In crafting a branding message, I like to think of the care Carl Sagan and Ann Druyan took in crafting the Voyager Golden Record, an audio compilation sent into space radio broadcasts a-blazing, in the hopes of contacting and sending a message of humankind to alien life. The message was, simply, “This is humanity. This is who we are. Hello.” But the container for that message was incredibly detailed and well thought out – based on the anticipated audience of alien life forms.

As described on the Voyager Spacecraft Website:

Dr. Sagan and his associates assembled 115 images and a variety of natural sounds, such as those made by surf, wind and thunder, birds, whales, and other animals. To this they added musical selections from different cultures and eras, and spoken greetings from Earth-people in fifty-five languages, and printed messages from President Carter and U.N. Secretary General Waldheim.

Each record is encased in a protective aluminum jacket, together with a cartridge and a needle. Instructions, in symbolic language, explain the origin of the spacecraft and indicate how the record is to be played.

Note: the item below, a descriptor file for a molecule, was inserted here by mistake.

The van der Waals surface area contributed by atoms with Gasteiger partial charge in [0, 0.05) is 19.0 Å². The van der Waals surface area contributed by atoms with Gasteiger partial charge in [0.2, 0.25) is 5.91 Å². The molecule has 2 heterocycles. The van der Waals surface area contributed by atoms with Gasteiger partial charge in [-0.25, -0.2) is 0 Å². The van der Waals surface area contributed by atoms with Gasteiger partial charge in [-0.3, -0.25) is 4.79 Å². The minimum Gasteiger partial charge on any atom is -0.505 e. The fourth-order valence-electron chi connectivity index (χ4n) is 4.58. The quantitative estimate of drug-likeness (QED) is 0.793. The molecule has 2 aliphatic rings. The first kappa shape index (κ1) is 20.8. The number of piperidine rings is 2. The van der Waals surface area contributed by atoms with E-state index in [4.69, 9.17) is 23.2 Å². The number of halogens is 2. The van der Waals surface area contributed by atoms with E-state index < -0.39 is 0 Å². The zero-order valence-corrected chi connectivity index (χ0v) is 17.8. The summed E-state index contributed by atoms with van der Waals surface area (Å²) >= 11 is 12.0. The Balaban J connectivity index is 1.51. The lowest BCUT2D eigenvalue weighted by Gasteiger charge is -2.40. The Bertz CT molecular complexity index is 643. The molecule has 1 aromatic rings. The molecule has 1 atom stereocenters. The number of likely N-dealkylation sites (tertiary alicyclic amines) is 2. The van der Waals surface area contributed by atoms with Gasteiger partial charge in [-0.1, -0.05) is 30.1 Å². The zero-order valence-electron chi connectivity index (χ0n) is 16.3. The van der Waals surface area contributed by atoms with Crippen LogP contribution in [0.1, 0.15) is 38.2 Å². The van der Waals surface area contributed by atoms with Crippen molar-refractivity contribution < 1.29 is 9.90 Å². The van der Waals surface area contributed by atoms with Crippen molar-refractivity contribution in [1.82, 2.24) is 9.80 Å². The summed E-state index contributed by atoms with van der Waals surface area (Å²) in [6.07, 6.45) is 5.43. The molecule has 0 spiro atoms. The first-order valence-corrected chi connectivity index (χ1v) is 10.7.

The spoken greetings begin with Akkadian, which was spoken in Sumer about six thousand years ago, and end with Wu, a modern Chinese dialect. Following the section on the sounds of Earth, there is an eclectic 90-minute selection of music, including both Eastern and Western classics and a variety of ethnic music.

It will be forty thousand years before they make a close approach to any other planetary system. As Carl Sagan has noted, “The spacecraft will be encountered and the record played only if there are advanced spacefaring civilizations in interstellar space. But the launching of this bottle into the cosmic ocean says something very hopeful about life on this planet.”

Our audience is always alien to us. Theater folk are excited by that reality. The message we craft to reach them must be both simple and address what we know about them – their fundamental humanity and desire to connect with the people around them. This, I know: If we focus our efforts, theaters can be REALLY good at connecting with other human beings.